Notes on birds & wildlife from an east coast birder, wildlife enthusiast & photographer
Saturday, 2 June 2012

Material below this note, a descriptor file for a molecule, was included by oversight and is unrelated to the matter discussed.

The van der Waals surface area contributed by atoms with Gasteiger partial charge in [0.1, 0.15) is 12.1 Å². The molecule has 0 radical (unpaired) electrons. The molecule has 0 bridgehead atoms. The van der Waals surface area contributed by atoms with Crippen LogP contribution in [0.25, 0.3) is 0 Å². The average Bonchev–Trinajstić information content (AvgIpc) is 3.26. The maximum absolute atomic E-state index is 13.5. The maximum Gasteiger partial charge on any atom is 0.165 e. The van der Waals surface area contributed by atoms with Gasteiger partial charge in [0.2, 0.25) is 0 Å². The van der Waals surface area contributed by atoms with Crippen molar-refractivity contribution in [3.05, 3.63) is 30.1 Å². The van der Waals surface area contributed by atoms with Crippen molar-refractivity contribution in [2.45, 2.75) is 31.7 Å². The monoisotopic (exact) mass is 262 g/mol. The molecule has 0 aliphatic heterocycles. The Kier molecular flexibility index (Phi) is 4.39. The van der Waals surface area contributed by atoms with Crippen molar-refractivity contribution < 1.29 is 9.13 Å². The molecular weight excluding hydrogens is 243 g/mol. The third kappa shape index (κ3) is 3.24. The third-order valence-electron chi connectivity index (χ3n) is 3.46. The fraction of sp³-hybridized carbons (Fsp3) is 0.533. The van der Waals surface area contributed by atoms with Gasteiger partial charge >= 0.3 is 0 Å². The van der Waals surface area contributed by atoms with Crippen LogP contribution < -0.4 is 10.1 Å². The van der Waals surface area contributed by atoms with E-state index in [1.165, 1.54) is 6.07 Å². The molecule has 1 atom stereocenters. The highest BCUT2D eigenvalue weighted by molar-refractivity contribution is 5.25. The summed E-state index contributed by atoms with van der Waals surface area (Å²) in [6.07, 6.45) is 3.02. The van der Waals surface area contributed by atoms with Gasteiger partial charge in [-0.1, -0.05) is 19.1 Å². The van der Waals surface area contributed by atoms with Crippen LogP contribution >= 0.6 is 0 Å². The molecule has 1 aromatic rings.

On the evening of Wednesday 30 May, I saw a medium sized Common Frog by the bean patch in the garden and Jenny had seen a large Frog in the wildlife pond on the same day. We caught the former and released it by the pond. By Thursday night 31 May, he, the Common Frog, was back by the bean patch! Leaving the Woodchat til mid- afternoon on Saturday 2nd June, following a trip to Beccles. I walked along the North Dunes at Winterton Dunes to the fence 3/4 mile north, no sign of it there but there were people in the distance gathered together watching something, always a good sign. I walked over to them and we looking onto the Dunes and we could see the bird which looked like an excellent first summer female Woodchat Shrike perched on top of a very distant bush. The brown back and paler crown indicating it's a 1st summer female, ie 1 year old bird. Walking nearer I traversed around some of the now fenced off Toad Pools, where lino had been put down, but only 1 pool held water. I and 2 others, walked around one fenced off area and the bird was perched in a bush not too far away. I managed to get slightly closer to the bird which remained perched in a bush and I sat down and watched it suddenly waken from its slumbers when the sun came up, it hopped up to the top of the bush and after a few minutes flew down caught a beetle and flew back to the bush. The bird then flew over to the fencing around one of the toad pools, where she promptly flew down caught another beetle and ate that too. I later saw Norwich Pete who enjoyed watching the bird and I retraced my steps looked in the toad pool with water and saw lots of tadpoles around the edge, were these tiny Natterjacks? Later on at Breydon Water south shore wall, I saw Paul & Jane and later a small flock of around 30 waders flew north over the water, most were Dunlin but 2 smaller birds looked interesting but not identifiable at that range. 3 Black- tailed Godwit in summer plumage probed the mud nearby were the only close birds seen.